Greenfield v. Smith

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Justia Opinion Summary

This was a legal malpractice case that addressed the statute of limitations applicable to professional malpractice claims, how a statute of limitations is calculated when the last day for filing a complaint falls on a Sunday, and whether expert testimony is necessary to establish the prima facie elements of legal malpractice. Plaintiff-appellant Christina Greenfield hired defendant-respondent Ian Smith to represent her in a civil suit against her neighbors. While the suit was pending, Greenfield was charged criminally with malicious injury to the Wurmlingers’ property. Greenfield retained Smith to represent her in the criminal matter. Greenfield was acquitted of the criminal charges. In the civil case, Smith successfully moved to withdraw from representing Greenfield because the attorney-client relationship had broken down to the point where he was no longer able to represent her. Greenfield represented herself at trial, and the jury returned a verdict in favor of the neighbors. Greenfield sued Smith for malpractice, alleging, among other things, that he failed to complete discovery, failed to file a motion for summary judgment on the Wurmlingers’ counterclaim for intentional infliction of emotional distress, failed to amend the complaint to include additional causes of action for abuse of process, slander and libel, failed to file a timely motion for protective order to safeguard the privacy of her medical records, missed several important deadlines, and made no attempt to get the criminal charges dismissed for lack of evidence. Smith filed a motion for summary judgment, arguing that Greenfield’s claims were time barred and that she could not prove the prima facie elements of legal malpractice because she failed to designate any expert witnesses. Greenfield opposed the motion by filing a responsive brief and her own affidavit setting forth the allegations she claimed supported her malpractice claim, but did not file any expert affidavits. Greenfield argued that her complaint was timely and that no expert witness was required to prove her case. The district court granted Smith’s motion. Greenfield appealed. Though the Idaho Supreme Court found that the district court miscalculated the filing deadline for Greenfield’s civil matter claims (for determining whether her claims were time barred), Greenfield was unable to meet her burdens of proof to support her claims. Accordingly, the Court affirmed judgment in favor of Smith.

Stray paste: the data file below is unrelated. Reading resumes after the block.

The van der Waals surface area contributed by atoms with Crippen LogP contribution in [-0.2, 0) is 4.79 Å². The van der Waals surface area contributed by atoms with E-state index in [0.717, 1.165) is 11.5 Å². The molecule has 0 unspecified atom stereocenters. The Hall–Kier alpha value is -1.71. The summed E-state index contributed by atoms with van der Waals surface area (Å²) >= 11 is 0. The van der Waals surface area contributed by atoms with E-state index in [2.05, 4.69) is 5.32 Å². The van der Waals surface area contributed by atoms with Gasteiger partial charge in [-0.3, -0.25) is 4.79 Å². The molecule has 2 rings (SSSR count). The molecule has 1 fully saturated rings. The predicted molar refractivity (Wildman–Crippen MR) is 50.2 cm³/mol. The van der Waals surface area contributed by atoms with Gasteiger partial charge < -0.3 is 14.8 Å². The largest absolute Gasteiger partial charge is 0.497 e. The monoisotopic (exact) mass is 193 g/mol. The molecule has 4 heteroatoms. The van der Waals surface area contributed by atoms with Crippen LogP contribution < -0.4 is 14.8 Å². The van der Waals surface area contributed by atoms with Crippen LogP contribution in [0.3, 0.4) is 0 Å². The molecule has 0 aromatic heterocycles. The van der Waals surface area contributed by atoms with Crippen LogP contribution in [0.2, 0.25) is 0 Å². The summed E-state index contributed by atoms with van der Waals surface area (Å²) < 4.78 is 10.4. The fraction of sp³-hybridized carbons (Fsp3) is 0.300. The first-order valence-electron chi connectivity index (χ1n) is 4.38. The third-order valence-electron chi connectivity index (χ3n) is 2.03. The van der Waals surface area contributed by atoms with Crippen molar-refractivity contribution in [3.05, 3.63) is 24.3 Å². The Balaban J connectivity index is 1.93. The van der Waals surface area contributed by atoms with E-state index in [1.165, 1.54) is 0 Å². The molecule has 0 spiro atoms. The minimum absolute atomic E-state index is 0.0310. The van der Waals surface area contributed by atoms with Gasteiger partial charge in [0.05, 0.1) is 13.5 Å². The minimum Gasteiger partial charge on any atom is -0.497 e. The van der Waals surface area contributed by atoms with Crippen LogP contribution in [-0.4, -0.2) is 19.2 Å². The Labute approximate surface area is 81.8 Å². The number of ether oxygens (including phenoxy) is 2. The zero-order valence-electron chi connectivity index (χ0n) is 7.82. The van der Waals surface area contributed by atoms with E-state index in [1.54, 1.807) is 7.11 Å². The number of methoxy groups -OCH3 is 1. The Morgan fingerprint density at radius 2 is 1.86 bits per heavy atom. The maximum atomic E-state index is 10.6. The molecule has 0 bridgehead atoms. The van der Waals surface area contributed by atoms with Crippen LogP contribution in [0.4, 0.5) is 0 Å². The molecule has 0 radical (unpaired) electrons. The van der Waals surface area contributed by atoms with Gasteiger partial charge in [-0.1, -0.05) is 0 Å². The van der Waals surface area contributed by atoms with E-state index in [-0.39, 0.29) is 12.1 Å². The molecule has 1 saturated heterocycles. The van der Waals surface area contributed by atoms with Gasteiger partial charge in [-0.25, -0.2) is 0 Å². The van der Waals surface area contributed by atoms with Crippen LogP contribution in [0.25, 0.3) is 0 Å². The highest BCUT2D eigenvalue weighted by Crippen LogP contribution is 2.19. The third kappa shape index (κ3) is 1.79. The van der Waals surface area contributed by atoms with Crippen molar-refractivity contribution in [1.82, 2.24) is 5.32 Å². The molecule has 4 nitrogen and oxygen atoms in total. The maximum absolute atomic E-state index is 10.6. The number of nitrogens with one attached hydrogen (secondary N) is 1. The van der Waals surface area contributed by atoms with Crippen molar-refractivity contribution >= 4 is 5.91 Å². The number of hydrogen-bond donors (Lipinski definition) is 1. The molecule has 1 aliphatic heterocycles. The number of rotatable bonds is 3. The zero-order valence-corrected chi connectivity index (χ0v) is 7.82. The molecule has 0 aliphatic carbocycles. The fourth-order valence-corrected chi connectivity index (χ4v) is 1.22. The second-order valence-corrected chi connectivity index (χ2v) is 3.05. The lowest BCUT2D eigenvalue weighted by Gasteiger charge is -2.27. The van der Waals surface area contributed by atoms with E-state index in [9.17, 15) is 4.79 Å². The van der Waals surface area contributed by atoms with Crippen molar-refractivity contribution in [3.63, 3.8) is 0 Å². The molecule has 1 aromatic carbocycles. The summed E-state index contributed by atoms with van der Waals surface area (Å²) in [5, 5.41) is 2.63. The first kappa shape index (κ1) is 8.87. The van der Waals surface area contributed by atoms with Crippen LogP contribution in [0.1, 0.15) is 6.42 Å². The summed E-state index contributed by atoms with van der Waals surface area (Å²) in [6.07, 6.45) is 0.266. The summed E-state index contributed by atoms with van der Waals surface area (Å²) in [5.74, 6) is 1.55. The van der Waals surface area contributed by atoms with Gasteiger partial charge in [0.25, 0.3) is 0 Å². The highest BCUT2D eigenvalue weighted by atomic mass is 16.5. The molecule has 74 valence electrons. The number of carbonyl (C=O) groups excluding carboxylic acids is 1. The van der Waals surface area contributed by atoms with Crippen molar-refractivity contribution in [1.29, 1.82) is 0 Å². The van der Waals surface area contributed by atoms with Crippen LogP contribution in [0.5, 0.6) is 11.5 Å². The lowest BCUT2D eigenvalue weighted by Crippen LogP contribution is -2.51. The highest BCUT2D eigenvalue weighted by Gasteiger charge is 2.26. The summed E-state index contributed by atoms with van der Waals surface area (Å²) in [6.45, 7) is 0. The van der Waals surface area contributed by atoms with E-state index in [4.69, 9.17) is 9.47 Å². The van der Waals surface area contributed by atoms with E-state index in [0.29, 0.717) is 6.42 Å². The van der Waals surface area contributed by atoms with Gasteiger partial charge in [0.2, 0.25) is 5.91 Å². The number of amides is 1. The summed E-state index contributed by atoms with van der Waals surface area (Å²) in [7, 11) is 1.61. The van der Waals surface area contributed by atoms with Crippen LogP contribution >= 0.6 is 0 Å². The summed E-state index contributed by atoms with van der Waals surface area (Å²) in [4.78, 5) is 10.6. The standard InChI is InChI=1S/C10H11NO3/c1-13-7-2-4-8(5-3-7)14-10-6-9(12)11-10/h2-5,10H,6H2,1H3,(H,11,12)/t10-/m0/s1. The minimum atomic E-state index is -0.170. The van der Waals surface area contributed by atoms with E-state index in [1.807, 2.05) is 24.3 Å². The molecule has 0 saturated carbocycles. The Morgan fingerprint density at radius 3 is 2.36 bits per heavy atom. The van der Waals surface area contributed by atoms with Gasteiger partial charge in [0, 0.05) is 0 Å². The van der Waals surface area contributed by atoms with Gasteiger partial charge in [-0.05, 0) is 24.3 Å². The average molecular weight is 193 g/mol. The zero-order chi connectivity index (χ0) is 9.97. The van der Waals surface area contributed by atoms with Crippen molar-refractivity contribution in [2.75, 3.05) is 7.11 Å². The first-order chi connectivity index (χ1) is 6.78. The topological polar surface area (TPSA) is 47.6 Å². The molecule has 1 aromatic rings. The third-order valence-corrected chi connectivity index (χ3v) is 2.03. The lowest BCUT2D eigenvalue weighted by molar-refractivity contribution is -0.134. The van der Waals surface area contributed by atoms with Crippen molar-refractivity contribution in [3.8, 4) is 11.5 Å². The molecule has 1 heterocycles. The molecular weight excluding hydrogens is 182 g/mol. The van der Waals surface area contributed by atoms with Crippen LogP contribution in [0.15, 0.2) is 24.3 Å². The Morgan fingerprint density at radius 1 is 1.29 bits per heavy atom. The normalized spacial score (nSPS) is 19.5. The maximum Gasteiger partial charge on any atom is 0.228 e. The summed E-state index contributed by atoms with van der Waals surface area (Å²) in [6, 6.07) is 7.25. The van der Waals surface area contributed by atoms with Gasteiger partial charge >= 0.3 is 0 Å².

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IN THE SUPREME COURT OF THE STATE OF IDAHO Docket No. 43831 CHRISTINA J. GREENFIELD, ) ) Plaintiff-Appellant, ) ) v. ) ) IAN D. SMITH, ) ) Defendant-Respondent. ) _______________________________________ ) Wallace, April 2017 Term 2017 Opinion No. 59 Filed: June 6, 2017 Stephen W. Kenyon, Clerk Appeal from the District Court of the First Judicial District of the State of Idaho, Kootenai County. Hon. Cynthia K.C. Meyer, District Judge. The judgment of the district court is affirmed. Christina J. Greenfield, Post Falls, appellant pro se argued. Randall/Daskin, P.S., Spokane, Washington, for respondent. Troy Y. Nelson argued. _____________________ BRODY, Justice. This is a legal malpractice case that addresses the statute of limitations applicable to professional malpractice claims, how a statute of limitations is calculated when the last day for filing a complaint falls on a Sunday, and whether expert testimony is necessary to establish the prima facie elements of legal malpractice. Greenfield appeals the district court’s decision to grant summary judgment in favor of the attorney. We affirm. I. FACTUAL AND PROCEDURAL BACKGROUND Greenfield hired Smith in September 2010 to represent her in a civil suit against her neighbors, Eric and Rosalynn Wurmlinger, for the alleged illegal operation of a bed and breakfast in their home. While the suit was pending, Greenfield was charged criminally with malicious injury to the Wurmlingers’ property. Greenfield retained Smith to represent her in the criminal matter as well. 1 Smith represented Greenfield for approximately eighteen months. During that time, Greenfield was acquitted of the criminal charges. The civil case was scheduled to go to trial in May 2012. In February 2012, Smith filed a motion to withdraw from representing Greenfield. Smith’s basis for the motion was that the attorney-client relationship had broken down to the point where he was no longer able to represent Greenfield. The district court granted the motion on March 8, 2012. Following Smith’s withdrawal, the district court rescheduled the civil trial for November 26, 2012. Greenfield represented herself at trial, and the jury returned a verdict in favor of the neighbors on November 30, 2012. The jury awarded $52,000 in damages for negligent infliction of emotional distress and $17,000 in damages for timber trespass which were then trebled. The district court also awarded the neighbors’ attorney’s fees and costs. The total judgment entered by the district court was $168,755.37. Greenfield appealed to this Court, and we affirmed the judgment and awarded additional attorney’s fees and costs to the neighbors. Greenfield v. Wurmlinger, 158 Idaho 591, 349 P.3d 1182 (2015). On December 1, 2014, Greenfield filed this malpractice case against Smith, alleging, among other things, that he failed to complete discovery, failed to file a motion for summary judgment on the Wurmlingers’ counterclaim for intentional infliction of emotional distress, failed to amend the complaint to include additional causes of action for abuse of process, slander and libel, failed to file a timely motion for protective order to safeguard the privacy of her medical records, missed several important deadlines, and made no attempt to get the criminal charges dismissed for lack of evidence. Smith filed a motion for summary judgment on July 30, 2015, arguing that Greenfield’s claims were time barred and that she could not prove the prima facie elements of legal malpractice because she failed to designate any expert witnesses. Greenfield opposed the motion by filing a responsive brief and her own affidavit setting forth the allegations she claimed supported her malpractice claim. Greenfield did not file any expert affidavits. Greenfield argued that her complaint was timely and that no expert witness was required to prove her case. The district court granted Smith’s motion. Greenfield appealed. II. ISSUES PRESENTED ON APPEAL 1. Whether the district court erred in determining that Smith’s claims for professional malpractice were time-barred. 2 2. Whether the district court erred in granting Smith’s motion for summary judgment where Greenfield failed to submit any expert affidavits concerning the attorney’s standard of care and causation. 3. Whether Smith is entitled to attorney’s fees on appeal. III. STANDARD OF REVIEW “When this Court reviews a district court’s decision on summary judgment, it employs the same standard as that properly employed by the trial court when originally ruling on the motion.” Kolln v. Saint Luke’s Regl. Med. Ctr., 130 Idaho 323, 327, 940 P.2d 1142, 1146 (1997). “The judgment sought shall be rendered forthwith if the pleadings, depositions, and admissions on file, together with the affidavits, if any, show that there is no genuine issue as to any material facts and that the moving party is entitled to a judgment as a matter of law.” I.R.C.P. 56(c) (repealed effective July 1, 2016). This Court considers “pleadings, depositions, and admissions on file, together with the affidavits, if any.” Kiebert v. Goss, 144 Idaho 225, 227, 159 P.3d 862, 864 (2007) (internal citations omitted). When deciding a motion for summary judgment, all facts are construed in the light most favorable to the non-moving party and all reasonable inferences that can be drawn from the record are to be drawn in favor of the non-moving party. Parks v. Safeco Ins. Co. of Illinois, 160 Idaho 556, 561, 376 P.3d 760, 765 (2016). “If there is no genuine issue of material fact, only a question of law remains, over which this Court exercises free review.” Kiebert, 144 Idaho at 227, 159 P.3d at 864. “In order to survive a motion for summary judgment, the non-moving party must make a sufficient showing to establish the existence of an element essential to that party’s case on which that party will bear the burden of proof at trial.” Jones v. Starnes, 150 Idaho 257, 259–60, 245 P.3d 1009, 1011–12 (2011) (internal quotations omitted). IV. ANALYSIS A. The district court erred in determining that Smith’s civil matter claims were time barred. Greenfield contends that the district court erred when it determined that her claims were time barred by the two year statute of limitations for professional malpractice set forth in Idaho Code section 5-219(4). Greenfield filed her complaint on December 1, 2014. Her complaint contained a host of claims, including, negligence, breach of the covenant of good faith and fair 3 dealing, breach of contract, tortious interference with prospective economic advantage, intentional infliction of emotional distress, negligent infliction of emotional distress, and fraud. Some of the claims arose out of Smith’s representation in the criminal case (“criminal matter claims”) and some arose out of Smith’s representation in the civil case (“civil matter claims”). The district court dismissed Greenfield’s fraud claim for failure to plead the cause of action with particularity. Greenfield does not challenge that ruling. The district court also held that all of Greenfield’s remaining causes of action, regardless of how they were labeled (i.e., negligence, breach of contract, breach of covenant of good faith and fair dealing) were governed by the two-year statute of limitations for professional malpractice. The district court found that the latest the criminal matter claims could have accrued was October 13, 2011,—the date Greenfield was acquitted—which meant that the two-year statute of limitations had long passed. The district court held that the latest date the civil matter claims could have accrued was November 30, 2012—the date the jury returned an adverse verdict. The district court thus concluded that Greenfield’s civil matter claims were a day late. Greenfield contends that the district court’s decisions were erroneous for two reasons. First, she argues that her claims are governed by a five-year statute of limitations for breach of written contract. Second, she argues that the district court miscalculated the two-year statute of limitations ran. Greenfield’s argument that the district court miscalculated the filing deadline for the civil matter claims is well taken. 1. The district court correctly determined that Greenfield’s claims are governed by a two-year professional malpractice statute of limitations. Greenfield contends that this matter is a contract dispute, and is therefore subject to a five-year statute of limitations under Idaho Code section 5-216. We reject this argument. The Idaho legislature has enacted a series of statutes setting forth the time periods within which certain causes of action must be filed. See Idaho Code sections 5-201 et seq. Section 5-214 provides that “[t]he periods prescribed for the commencement of actions other than for the recovery of real property are as follows.” Section 5-219(4) is one of the provisions that follows and provides a two-year statute of limitations for “professional malpractice” claims: Within two (2) years: An action to recover damages for professional malpractice, . . . including any such action arising from breach of an implied warranty or implied covenant . . .. 4 I.C. § 5-219(4). The statute defines “professional malpractice” as “wrongful acts or omissions in the performance of professional services by any person . . . licensed to perform such services under the law of the state of Idaho.” Id. The Court addressed the broad scope of Section 5-219(4) in a footnote in Lapham v. Stewart, 137 Idaho 582, 51 P.3d 396 (2002), pointing out that a professional malpractice claim as defined by the legislature includes some claims that would traditionally sound in contract. The Court noted: “Professional malpractice” as used in Idaho Code § 5-219(4) is not limited to claims that are alleged as a negligence action. The statute provides that an action for professional malpractice also includes “any such action arising from breach of an implied warranty or implied covenant,” both of which are actions for breach of contract. 137 Idaho at 588 n.4, 51 P.3d at 403 n.4 (citations omitted) (emphasis added). The plaintiff in Lapham brought claims against an attorney for negligence, breach of contract, and breach of fiduciary duty. The Court explained that all of these claims arose out of the professional services performed by a licensed attorney, and were therefore subject to the twoyear professional malpractice statute of limitations. The label attached to a cause of action will not necessarily take it out of the professional malpractice statute of limitations. Bishop v. Owens, 152 Idaho 616, 621, 272 P.3d 1247, 1252 (2012). The only time the Court has recognized a contract basis for a malpractice action is where the attorney has failed to perform an elevated standard of care expressly specified in a written agreement. Id. at 620, 272 P.3d at 1251. There is no dispute that Smith is a licensed attorney. All of Greenfield’s claims arise out of Smith’s alleged failure to perform services in connection with his representation of her. While Greenfield argues that this is really a breach of contract action, she has not pointed to any provision in her written agreement with Smith which he breached. We have reviewed the contract, and there are no provisions which guarantee the outcome of the representation or specify an elevated standard of care because we are unable to find a particular contractual provision that has been breached, we hold that the district court correctly treated all claims as being subject to the professional malpractice two-year statute of limitations. 2. The district court miscalculated the filing deadline for Greenfield’s civil matter claims. Greenfield alternatively argues that her claims are timely. We agree in part. The jury returned a verdict against Greenfield in the civil case on November 30, 2012. The district court 5 found that this was the latest date that “some damage” could have occurred and that the two-year statute of limitations accrued on that date. The district court found that Greenfield’s complaint had to be filed by November 30, 2014. Since the complaint was filed on December 1, 2014, the district court considered it untimely. The district court’s decision was erroneous because it failed to take into account that November 30, 2014 fell on a Sunday. A professional malpractice case with a statute of limitations question typically involves the vexing issue of when “some damage” has occurred. It is important to recognize that Greenfield does not challenge the district court’s determination that “some damage” occurred in connection with the civil claim matters when the jury returned an adverse verdict on November 30, 2012. We are not addressing this issue and assume that the district court’s analysis is correct. Based on the district court’s “some damage” finding, the statute of limitations would have run in this case on November 30, 2014—exactly two years from the date of the adverse verdict—except that it fell on a Sunday. The Idaho Code contains several provisions specifying how time is to be computed when construing statutes. Section 73-109 contains the wellrecognized rule that the time to perform a specific act is computed by excluding the first day, and including the last unless the last is a holiday. It states: The time in which any act provided by law is to be done is computed by excluding the first day, and including the last unless the last is a holiday and then it is also excluded. I.C. § 73-109. The term “holiday” as used in this provision includes every Sunday. See I.C. § 73108. November 30, 2014 was a holiday so it was excluded from the two-year statute of limitations. This means that the last day for Greenfield to file a malpractice action for the civil claim matters was December 1, 2014. Thus, her complaint was timely, and the district court erred in finding otherwise. It is important to note that our conclusion does not apply to the criminal matter claims. Greenfield did not challenge the district court’s determination that the statute of limitations for the criminal matter claims started to run when she was acquitted on October 13, 2011. The district court correctly determined that the criminal matter claims were untimely. B. Greenfield failed to resist the motion for summary judgment with expert affidavits addressing the attorney’s standard of care and causation. 6 Smith argued in his motion for summary judgment that Greenfield failed to designate any expert witnesses and thus had no way to prove that Smith’s conduct fell below the standard of care for an attorney or that his performance was the proximate cause of any damages. Greenfield filed a brief in opposition to the motion and her own affidavit setting forth all of the ways that she contended Smith’s performance was deficient. The district court granted Smith’s motion, finding that Greenfield needed to resist the motion for summary judgment with expert affidavits. Greenfield contends that she should have been able to testify regarding Smith’s deficient performance and that no expert testimony was needed. In order to establish a claim for legal malpractice the plaintiff must show: “(a) the existence of an attorney-client relationship; (b) the existence of a duty on the part of the lawyer; (c) a breach of duty by the lawyer (i.e., the lawyer’s conduct fell below the standard of care); and (d) the lawyer’s deficient performance proximately caused damages.” See Bishop, 152 Idaho at 620, 272 P.3d at 1251 (citation omitted). In a legal malpractice case arising out of representation in a civil matter, the plaintiff must be able to demonstrate “some chance of success” in the underlying case. Murray v. Farmers Ins. Co., 118 Idaho 224, 227, 796 P.2d 101, 104 (1990). When a defendant-attorney files a motion for summary judgment, the plaintiff ordinarily has an obligation to provide expert affidavits that explain how the lawyer’s conduct fell below the standard of care and how the conduct proximately caused damages. The reason for this rule is that laypeople sitting on a jury usually do not have the knowledge or experience necessary to determine the standard of care that applies to an attorney or how the attorney’s performance of that duty may or may not harm a client. See Samuel v. Hepworth, Nungester & Lezamiz, Inc., 134 Idaho 84, 89, 996 P.2d 303, 308 (2000). The only recognized exception to this rule is where the attorney’s alleged malpractice is so obvious that it is within the ordinary knowledge and experience of laymen, such as when an attorney allows a statute of limitations to run. Id. When Smith filed his motion for summary judgment, he also filed an affidavit and report from an expert witness stating that “in [his] opinion, Mr. Smith met and exceeded the applicable standard of care in representing Ms. Greenfield in both the Criminal and Civil Cases.” The report analyzed the various deficiencies alleged by Greenfield and concluded that any alleged deficiency was not the cause of the jury’s adverse verdict. Greenfield did not file any expert affidavits to refute these opinions and never disclosed any expert witnesses during the course of discovery. Instead, she filed her own affidavit setting forth the ways she believed that Smith’s 7 performance was deficient. For example, she alleged that Smith failed file a motion to compel discovery, failed to finish Rosalyn Wurmlinger’s deposition, missed a deadline for disclosing Greenfield’s expert, failed to file for summary judgment on the Wurmlingers’ counterclaims, submitted a draft protection order to the court later than Greenfield wanted, failed to complete all discovery under the pre-trial compliance order, failed to adequately prepare for hearings, and failed to pursue motions she requested. These alleged deficiencies are not simple matters like an attorney allowing a statute of limitations to run. Take for example, the allegation that Smith’s performance was deficient because he did not file a motion for summary judgment on the neighbors’ counterclaims. Who controls the decision to file a motion for summary judgment? The attorney or the client? Under what circumstances is a motion for summary judgment appropriate? Would such a motion have been appropriate in Greenfield’s civil case? Did Greenfield have “some chance of success” of prevailing on such a motion? While Greenfield can certainly testify about the fact that Smith did not file a motion for summary judgment in the underlying civil case, she does not have the knowledge or expertise to answer the questions posed and neither does a jury. Greenfield needed an expert to address these types of questions in an affidavit when Smith filed his motion for summary judgment. Without expert testimony, Greenfield could not demonstrate that there were genuine issues of material fact as to whether Smith’s performance fell below the standard of care or proximately caused her damages. As such, the district court properly granted summary judgment in favor of Smith. C. Pro se litigants are held to the same standard as those represented by an attorney. Greenfield argues that the district court had a duty to disclose to her the effects of a motion for summary judgment and failed to do so. Greenfield cites federal authority and case law to support her assertion. However, Idaho courts have long held that: “Pro se litigants are held to the same standards and rules as those represented by an attorney.” Michalk v. Michalk, 148 Idaho 224, 229, 220 P.3d 580, 585 (2009) (quoting Suitts v. Nix, 141 Idaho 706, 709, 117 P.3d 120, 123 (2005). “Pro se litigants are not accorded any special consideration simply because they are representing themselves and are not excused from adhering to procedural rules.” Id. (quoting Nelson v. Nelson, 144 Idaho 710, 718, 170 P.3d 375, 383 (2007)). Therefore, there is no merit to Greenfield’s assertion that the district court had a duty to advise her of the impact of summary judgment. Further, as evidenced by the record, the reality is that Greenfield knew the effects of 8 summary judgment and she defended against the motion by filing briefs and affidavits. Greenfield did not lose because she did not understand the effects of summary judgment. She lost because she did not support the claim with expert testimony. The need for an expert witness testimony is an issue that is regularly played out in courts and among the most seasoned attorneys. Greenfield’s assertions that the district court failed to advise her is without merit. D. Greenfield’s other arguments will not be addressed because there is not an adequate record. Greenfield argues that the district court prematurely dismissed her case prior to the close of discovery. “It is the responsibility of the appellant to provide a sufficient record to substantiate his or her claims on appeal. In the absence of an adequate record on appeal to support the appellant’s claims, we will not presume error.” Belk v. Martin, 136 Idaho 652, 661, 39 P.3d 592, 601 (2001). The record before this Court does not contain a motion for continuance under Idaho Rule of Civil Procedure 56(f). The Register of Actions shows that such a motion was filed two weeks after the hearing on Smith’s motion for summary judgment, but it was not included in the record. Greenfield also argues that the defense expert was disclosed late and Smith’s supporting affidavits were improper. The record before this Court does not contain a motion to strike nor was such a motion made at the time of the summary judgment hearing. The Register of Actions shows that a motion to strike was filed two weeks after the summary judgment hearing, but it was not included in the record. These issues will not be considered for the reasons outlined above. E. Smith is not entitled to attorney’s fees. Smith has requested attorney’s fees pursuant to Idaho Code section 12-121 which states. “In any civil action, the judge may award reasonable attorney’s fees to the prevailing party or parties, when the judge finds that the case was brought, pursued or defended frivolously, unreasonably or without foundation.” Although she ultimately lost her case because of a failure to provide expert testimony, Greenfield raised a legitimate issue of law concerning the statute of limitations. We do not find that Greenfield’s pursuit of this case satisfies the criteria of Idaho Code section 12-121 and decline to award fees. V. CONCLUSION We affirm the judgment in favor of Smith. Costs to Smith. 9 Chief Justice BURDICK, and Justices EISMANN, JONES and HORTON CONCUR. 10